Good product data is crucial for any successful distributor catalog or e-commerce website. This includes accurate and complete specifications of products as well as clean photos, related items, and substitute products.
Consider this: Distributors who say they have an effective catalog are nearly twice as likely to have complete data and more than four times as likely to have accurate data than companies with ineffective catalogs, according to a recent survey by MDM and Real Results Marketing. (See Figures 1 and 2.)
What’s more, distributors who generate more than 10 percent of their total revenue from e-commerce are twice as likely to have highly complete data and 60 percent more likely to have accurate data than distributors with smaller e-commerce channels.
The high correlation between good data and successful catalog or e-commerce operations is easy to understand. Once a customer is at a website or browsing in a catalog, good data makes it easier to find and evaluate products to purchase, increasing conversion rate.
Going a step further and including enhanced data such as substitutes and product accessories increases cross-selling which improves average order value. For e-commerce there is an additional benefit of good data: Searchability is improved which, in turn, drives more traffic to the site.
Greg Palmer, director of marketing at industrial distributor Reid Supply Co., said the company has seen benefits from cleaning up its data. “Our website was substandard. Customers couldn’t find what they were looking for due to weak product categorization, corrupt product data, weak product search capabilities and lack of adequate images to represent our product offering accurately,” he said.
The distributor enlisted data services company ByteManagers to clean up the data, adding 40,000 CAD images and improving overall website usability. The result: a 17 percent increase in e-commerce revenue.
Here are some approaches to improving your product data.
The largest function in many data management projects is acquiring data from the supplier and scrubbing it for use in a catalog or website. The objective is accurate product information including product name, product attributes, manufacturer and the location. Among other things, this involves syntax corrections, expanding abbreviations and acronyms, and de-duplication.
Many distributors choose to outsource data scrubbing to a company such as ByteManagers, Enterworks, Sam’s Custom Catalogs or Unilog Content Solutions. The process starts with a test period, where the vendor verifies and validates that the data conversion process has worked with a small set of SKUs. Once that has been demonstrated, larger scale scrubbing and cleansing can commence. After the initial delivery of the entire set of SKUs, the outsource data vendor will often play an ongoing maintenance role to ensure content is accurate and up-to-date.
Typical costs per cleansed SKU range from $1.00 to $2.50 depending on SKU volume and data complexity.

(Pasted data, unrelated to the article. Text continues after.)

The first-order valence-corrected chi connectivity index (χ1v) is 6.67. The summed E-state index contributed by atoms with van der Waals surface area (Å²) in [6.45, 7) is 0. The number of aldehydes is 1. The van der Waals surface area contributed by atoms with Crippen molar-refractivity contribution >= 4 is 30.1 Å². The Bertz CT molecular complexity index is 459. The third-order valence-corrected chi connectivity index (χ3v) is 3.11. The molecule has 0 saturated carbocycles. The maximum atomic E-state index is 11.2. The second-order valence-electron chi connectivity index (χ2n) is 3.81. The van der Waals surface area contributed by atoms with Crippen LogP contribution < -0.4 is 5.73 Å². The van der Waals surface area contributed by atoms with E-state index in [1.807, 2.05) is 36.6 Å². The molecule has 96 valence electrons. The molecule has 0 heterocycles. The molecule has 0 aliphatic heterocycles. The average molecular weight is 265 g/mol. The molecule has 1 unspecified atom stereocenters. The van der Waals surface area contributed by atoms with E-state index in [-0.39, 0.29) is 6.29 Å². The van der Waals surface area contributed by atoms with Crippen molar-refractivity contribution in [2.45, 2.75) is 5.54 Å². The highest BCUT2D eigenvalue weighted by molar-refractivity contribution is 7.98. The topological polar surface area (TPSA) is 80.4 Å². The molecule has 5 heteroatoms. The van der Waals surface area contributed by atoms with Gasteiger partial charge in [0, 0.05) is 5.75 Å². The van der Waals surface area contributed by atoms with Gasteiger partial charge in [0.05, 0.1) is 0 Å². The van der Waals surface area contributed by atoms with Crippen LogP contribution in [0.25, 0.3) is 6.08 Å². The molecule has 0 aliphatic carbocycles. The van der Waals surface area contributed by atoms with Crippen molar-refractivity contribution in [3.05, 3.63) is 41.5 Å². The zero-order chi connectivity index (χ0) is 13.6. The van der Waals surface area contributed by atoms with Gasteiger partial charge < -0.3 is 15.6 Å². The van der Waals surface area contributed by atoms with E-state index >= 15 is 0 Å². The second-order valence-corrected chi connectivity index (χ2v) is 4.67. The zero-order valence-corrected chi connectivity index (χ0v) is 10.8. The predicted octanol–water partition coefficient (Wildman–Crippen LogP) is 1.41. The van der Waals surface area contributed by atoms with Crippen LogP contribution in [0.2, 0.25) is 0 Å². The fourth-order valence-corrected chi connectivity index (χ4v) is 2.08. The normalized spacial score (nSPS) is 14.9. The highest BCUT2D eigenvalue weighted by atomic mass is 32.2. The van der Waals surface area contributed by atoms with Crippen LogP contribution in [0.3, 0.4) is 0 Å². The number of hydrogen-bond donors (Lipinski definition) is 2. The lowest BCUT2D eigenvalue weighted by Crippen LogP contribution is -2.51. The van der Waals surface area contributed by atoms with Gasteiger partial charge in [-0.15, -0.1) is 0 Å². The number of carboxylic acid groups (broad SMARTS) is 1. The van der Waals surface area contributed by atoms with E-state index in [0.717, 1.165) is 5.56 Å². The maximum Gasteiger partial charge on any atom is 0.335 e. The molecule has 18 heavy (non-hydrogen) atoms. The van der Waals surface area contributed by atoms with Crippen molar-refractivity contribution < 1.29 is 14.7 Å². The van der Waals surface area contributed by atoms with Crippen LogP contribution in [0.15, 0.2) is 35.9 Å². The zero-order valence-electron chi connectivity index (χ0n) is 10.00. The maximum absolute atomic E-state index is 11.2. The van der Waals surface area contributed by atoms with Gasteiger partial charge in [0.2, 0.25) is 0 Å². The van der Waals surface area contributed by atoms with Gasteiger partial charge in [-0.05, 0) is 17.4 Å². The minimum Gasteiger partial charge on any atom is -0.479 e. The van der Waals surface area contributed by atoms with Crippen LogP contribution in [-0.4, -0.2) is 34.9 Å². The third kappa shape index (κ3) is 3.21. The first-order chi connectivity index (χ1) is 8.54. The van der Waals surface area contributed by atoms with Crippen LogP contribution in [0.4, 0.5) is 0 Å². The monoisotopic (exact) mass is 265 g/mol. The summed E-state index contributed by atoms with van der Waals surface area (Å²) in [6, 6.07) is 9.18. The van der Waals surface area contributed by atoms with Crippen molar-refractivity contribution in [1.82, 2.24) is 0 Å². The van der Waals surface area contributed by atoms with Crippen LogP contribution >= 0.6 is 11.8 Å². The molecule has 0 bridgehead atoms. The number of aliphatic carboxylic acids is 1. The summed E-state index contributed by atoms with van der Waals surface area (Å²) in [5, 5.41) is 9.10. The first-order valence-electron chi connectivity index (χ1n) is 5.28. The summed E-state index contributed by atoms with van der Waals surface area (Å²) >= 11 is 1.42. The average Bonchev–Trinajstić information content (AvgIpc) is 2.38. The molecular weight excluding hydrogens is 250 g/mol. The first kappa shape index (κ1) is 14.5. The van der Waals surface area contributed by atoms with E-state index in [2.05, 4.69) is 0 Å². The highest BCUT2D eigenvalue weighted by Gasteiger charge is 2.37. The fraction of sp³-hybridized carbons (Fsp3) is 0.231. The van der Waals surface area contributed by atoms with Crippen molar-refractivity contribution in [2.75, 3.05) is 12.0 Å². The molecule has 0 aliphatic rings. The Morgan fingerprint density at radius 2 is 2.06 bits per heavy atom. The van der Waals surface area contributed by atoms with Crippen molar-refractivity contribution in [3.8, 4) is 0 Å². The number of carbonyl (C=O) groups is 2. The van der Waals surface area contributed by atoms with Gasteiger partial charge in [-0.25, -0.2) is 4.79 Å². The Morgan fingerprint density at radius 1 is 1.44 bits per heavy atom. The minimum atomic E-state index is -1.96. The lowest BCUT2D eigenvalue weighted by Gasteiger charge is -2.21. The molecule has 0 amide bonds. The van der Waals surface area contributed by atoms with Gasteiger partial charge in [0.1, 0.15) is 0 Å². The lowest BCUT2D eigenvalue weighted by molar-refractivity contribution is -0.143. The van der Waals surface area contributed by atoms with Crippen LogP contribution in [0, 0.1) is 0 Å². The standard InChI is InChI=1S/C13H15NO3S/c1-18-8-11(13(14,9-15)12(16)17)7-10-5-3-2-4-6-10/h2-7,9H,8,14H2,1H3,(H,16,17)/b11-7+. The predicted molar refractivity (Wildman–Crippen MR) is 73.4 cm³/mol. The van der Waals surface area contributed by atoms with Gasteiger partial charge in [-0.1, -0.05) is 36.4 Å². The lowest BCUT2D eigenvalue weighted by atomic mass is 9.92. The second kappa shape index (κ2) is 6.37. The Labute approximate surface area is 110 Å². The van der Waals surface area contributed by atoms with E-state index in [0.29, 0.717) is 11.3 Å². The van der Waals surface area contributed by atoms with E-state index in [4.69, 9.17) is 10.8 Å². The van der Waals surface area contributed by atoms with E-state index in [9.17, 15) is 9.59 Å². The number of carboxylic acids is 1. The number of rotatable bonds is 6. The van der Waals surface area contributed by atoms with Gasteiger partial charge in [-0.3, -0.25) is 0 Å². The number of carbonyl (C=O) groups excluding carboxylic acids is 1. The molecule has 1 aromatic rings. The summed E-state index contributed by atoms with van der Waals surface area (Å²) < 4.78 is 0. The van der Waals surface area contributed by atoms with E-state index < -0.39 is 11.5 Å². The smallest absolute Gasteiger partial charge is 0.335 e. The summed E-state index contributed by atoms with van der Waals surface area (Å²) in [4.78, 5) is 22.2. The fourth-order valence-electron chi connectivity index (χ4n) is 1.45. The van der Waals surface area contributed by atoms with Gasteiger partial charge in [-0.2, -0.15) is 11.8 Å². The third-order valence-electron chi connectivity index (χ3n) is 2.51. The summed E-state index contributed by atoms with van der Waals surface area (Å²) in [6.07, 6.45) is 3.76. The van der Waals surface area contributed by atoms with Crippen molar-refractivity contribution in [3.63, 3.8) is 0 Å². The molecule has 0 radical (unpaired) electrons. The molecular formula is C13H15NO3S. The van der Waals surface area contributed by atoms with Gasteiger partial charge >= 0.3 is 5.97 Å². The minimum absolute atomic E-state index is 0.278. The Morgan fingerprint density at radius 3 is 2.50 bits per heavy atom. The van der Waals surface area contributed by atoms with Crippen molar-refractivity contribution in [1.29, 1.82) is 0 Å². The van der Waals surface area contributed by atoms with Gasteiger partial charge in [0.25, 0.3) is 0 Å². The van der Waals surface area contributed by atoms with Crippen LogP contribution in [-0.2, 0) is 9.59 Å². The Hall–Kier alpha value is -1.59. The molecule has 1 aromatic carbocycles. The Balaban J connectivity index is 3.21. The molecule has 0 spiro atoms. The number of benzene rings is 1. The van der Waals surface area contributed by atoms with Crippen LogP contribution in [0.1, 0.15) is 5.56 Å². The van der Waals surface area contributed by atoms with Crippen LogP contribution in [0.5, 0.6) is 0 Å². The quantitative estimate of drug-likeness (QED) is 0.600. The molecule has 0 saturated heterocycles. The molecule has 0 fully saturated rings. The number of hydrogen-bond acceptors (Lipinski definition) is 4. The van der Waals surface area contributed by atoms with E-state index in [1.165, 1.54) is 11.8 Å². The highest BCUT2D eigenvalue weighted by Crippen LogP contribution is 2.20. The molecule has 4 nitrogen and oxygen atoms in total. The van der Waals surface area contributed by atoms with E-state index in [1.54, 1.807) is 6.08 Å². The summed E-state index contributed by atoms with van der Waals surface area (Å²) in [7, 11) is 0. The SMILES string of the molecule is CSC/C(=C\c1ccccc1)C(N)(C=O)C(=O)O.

An alternative is to work with a third-party data aggregator. The aggregator gathers data from many suppliers and makes it available to many distributors. Although some of the third-party data aggregators such as ThomasNet and Global Spec operate as an online mall for many distributors, other aggregators such as IDEA’s Industry Data Warehouse and IHS provide data that can be used in the distributor’s own catalog or website.
Each of these aggregators provides a single source of information that can be consumed in a variety of formats including XML, flat file, EDI, and so on. IHS boasts detailed information on more than 65 million manufacturer products used directly by engineers and indirectly in distributor catalogs and websites. Unless there are heavy data customization requirements, the advantage to working with aggregators is that data quality is high because it receives scrutiny from more users. The cost is also typically lower.
Thanx Media in Chicago has developed a product called Blosm, which is a novel approach for gathering product data that is far less labor-intensive than the traditional data-cleansing approach. As a result, the price per SKU is well below $1. Blosm finds product data on the Web, often from multiple sources including manufacturer data feeds and websites, e-tailers such as Amazon, shopping sites such as Nextag, and from social media sites that include blogs and reviews.
After data has been aggregated and extracted from the different sources, the information is mapped and transformed into a master product database. The mapping and transformation process is automated to suture information together from multiple sources and to arbitrate in the case of conflicts.
This approach provides a very efficient means for creating the initial database and simplifying the maintenance with periodic updates. A data management executive shared the following about Blosm: “It excels at collecting large amounts of data very quickly and in an organized way that was able to be put to use immediately. By using the enriched data that Blosm supplied we lowered expense while increasing efficiency of our employees.”
Easier and Faster
Without good product data, both e-commerce and catalog marketing efforts will suffer. So why haven’t more distributors taken the plunge? Time and cost are most frequently cited as barriers to better data management.
Fortunately, today there are a variety of approaches for getting and maintaining good product data. For those that can afford a custom solution, traditional methods of data scrubbing may be the way to go. But some of these options make clean data attainable even for smaller companies. Improved technology and third-party services make it easier, faster and more affordable.In other words, there’s no excuse not to pursue better product data.